Update 2: Skin Experiment – Using Differin for Wrinkles

The experiment continues! This update has been long time coming. Let’s see what progress has been made, shall we?

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Hey, this update is almost 6 months late! What happened to the 3-month update?

Did I mention that life happened? I finally got a new job after 6 months of being unemployed. I was trying to readjust my sleeping schedule to get used to being back in the 9-to-5 crowd, but couldn’t seem to get into the swing of life again. It turns out I was also dealing with some major low energy issues that sapped me of any will or desire to do anything beyond the absolutely necessary.

As a result, I didn’t write any blog posts, didn’t post much on Facebook or Instagram, didn’t practice Bellydancing, didn’t really put on makeup much. I just didn’t have the energy to do ANYTHING.

I seem to be getting the low energy issue under control now, and am feeling more like myself again. But enough about all that stuff. You want answers!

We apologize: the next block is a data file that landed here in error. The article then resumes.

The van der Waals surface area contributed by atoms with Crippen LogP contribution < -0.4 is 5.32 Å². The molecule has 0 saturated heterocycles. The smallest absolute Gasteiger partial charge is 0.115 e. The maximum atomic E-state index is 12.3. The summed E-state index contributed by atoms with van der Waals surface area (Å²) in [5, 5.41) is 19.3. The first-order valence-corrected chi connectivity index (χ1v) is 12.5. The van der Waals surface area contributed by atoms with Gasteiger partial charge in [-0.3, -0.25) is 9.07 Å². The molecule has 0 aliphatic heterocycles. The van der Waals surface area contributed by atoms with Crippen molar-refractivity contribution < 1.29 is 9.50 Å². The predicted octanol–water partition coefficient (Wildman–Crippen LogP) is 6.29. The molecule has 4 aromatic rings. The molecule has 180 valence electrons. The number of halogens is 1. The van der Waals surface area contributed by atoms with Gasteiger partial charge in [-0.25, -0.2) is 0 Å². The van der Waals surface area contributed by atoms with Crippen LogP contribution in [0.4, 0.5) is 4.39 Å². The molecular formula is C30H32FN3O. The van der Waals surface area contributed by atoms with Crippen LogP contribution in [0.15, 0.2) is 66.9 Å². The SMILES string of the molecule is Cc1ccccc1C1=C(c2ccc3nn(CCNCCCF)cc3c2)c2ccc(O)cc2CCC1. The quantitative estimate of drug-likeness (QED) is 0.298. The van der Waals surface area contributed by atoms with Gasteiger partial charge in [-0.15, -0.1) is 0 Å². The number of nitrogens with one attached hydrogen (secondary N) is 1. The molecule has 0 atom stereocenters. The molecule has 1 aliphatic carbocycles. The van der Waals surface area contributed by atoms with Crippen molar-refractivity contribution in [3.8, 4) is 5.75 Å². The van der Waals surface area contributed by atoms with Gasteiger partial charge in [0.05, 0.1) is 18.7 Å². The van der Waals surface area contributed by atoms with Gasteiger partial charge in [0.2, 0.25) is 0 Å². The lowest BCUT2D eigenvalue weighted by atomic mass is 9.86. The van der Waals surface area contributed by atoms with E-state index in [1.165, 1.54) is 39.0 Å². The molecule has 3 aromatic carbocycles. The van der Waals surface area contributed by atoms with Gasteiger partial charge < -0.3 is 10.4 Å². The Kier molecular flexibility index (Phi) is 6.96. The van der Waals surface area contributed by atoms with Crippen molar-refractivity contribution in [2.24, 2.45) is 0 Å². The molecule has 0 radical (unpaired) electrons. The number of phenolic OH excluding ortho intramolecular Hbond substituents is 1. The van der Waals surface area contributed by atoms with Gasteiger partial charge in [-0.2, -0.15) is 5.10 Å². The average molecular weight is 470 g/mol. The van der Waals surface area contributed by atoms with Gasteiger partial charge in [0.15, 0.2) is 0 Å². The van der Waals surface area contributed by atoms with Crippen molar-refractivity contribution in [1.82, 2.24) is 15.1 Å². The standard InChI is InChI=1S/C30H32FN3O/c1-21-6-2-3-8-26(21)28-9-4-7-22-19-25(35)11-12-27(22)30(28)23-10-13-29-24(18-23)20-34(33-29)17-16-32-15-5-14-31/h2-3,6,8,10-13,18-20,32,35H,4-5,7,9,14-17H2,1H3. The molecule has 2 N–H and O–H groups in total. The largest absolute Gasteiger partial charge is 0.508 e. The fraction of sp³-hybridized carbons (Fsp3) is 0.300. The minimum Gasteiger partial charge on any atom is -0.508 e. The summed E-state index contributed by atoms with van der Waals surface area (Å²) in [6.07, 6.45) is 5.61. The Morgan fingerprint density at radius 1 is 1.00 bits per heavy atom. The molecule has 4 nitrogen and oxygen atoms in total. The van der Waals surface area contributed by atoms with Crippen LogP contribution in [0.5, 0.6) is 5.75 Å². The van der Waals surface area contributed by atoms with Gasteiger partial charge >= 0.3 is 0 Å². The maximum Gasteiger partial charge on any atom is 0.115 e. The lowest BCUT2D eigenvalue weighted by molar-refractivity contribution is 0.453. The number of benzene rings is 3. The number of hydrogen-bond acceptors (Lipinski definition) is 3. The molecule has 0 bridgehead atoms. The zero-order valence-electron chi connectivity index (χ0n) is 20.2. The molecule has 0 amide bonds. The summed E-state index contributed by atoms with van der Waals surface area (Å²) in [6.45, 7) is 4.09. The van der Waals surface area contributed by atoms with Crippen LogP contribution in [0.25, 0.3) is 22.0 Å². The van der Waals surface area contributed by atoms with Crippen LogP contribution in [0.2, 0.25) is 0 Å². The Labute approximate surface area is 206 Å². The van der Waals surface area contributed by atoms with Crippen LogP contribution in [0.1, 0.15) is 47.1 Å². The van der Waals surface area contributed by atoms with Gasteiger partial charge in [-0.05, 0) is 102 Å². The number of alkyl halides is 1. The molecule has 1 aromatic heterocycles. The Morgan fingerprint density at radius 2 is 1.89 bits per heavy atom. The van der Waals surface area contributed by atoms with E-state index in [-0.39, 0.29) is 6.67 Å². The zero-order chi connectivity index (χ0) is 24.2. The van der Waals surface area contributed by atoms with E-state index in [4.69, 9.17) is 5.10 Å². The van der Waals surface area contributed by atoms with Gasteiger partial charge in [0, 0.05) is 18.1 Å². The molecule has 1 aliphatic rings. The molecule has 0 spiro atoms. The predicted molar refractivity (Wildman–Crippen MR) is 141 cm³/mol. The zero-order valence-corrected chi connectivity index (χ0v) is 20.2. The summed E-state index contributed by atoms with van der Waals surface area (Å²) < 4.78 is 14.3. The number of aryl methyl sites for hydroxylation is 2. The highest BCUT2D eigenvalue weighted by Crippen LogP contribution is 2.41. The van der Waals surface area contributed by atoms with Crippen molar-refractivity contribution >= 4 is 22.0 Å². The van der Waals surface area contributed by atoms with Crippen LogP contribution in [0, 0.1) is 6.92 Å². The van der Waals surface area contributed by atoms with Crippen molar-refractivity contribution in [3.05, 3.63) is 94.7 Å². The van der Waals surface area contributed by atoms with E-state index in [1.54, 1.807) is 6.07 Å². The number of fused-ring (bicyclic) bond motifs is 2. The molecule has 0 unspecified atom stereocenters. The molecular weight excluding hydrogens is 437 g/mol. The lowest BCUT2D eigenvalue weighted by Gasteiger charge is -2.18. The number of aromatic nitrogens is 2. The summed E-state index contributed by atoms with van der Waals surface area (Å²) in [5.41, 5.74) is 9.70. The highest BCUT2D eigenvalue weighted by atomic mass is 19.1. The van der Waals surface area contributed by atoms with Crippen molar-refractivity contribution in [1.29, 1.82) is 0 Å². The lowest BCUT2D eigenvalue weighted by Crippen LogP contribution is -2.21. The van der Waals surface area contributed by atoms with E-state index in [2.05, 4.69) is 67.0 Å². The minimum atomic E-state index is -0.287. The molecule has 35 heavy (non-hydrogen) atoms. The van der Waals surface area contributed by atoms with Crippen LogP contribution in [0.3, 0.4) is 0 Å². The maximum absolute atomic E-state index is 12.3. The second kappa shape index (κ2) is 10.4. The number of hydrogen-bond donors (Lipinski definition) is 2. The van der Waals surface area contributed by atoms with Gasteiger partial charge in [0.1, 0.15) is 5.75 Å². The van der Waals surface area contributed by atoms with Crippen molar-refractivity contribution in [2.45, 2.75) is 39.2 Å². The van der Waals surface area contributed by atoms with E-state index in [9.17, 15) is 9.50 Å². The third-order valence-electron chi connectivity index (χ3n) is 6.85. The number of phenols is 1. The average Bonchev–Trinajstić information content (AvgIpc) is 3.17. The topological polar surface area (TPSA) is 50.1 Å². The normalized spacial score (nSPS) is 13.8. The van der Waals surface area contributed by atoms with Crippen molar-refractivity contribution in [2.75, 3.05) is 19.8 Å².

First up, changes in how I applied Differin.

If you’re interested in reading about this experiment from the beginning, you can read the first post here, and the second post here.

Differin Gel, OTC strength, Small and large tube comparison, Differin for wrinkles, adapalene, Differin acne treatment
OTC-strength Differin gel come in two sizes at most retailers. For about $15 you can get the small, 0.5 ounce size. For about $30 you can get the large, 1.5 ounce size. Honestly, the large tube is the better deal. You basically get three times as much product for twice the price of the small tube.

When I restarted this experiment, I decided to jump in with both feet. I applied over-the-counter (OTC) strength Differin (almost) every morning. I say almost, because I’m not perfect. Some days, I don’t wash my face. Those are usually also the days I’m not going anywhere, so I don’t put on real clothes or brush my hair either.

Even though I was using Differin everyday instead of every other day, I did not experience an initial breakout like I did when I originally started this experiment.

Recently, I was on the Differin website and was reading about proper application. I have since changed up when I apply Differin. For the last few weeks I have been applying Differin after I wash my face at night. If I am not running too late for my weeknight bedtime, I try to give the Differin about 30 minutes to work its magic on my face and neck before moving on to the rest of my skin care.

Second, what am I using in addition to Differin?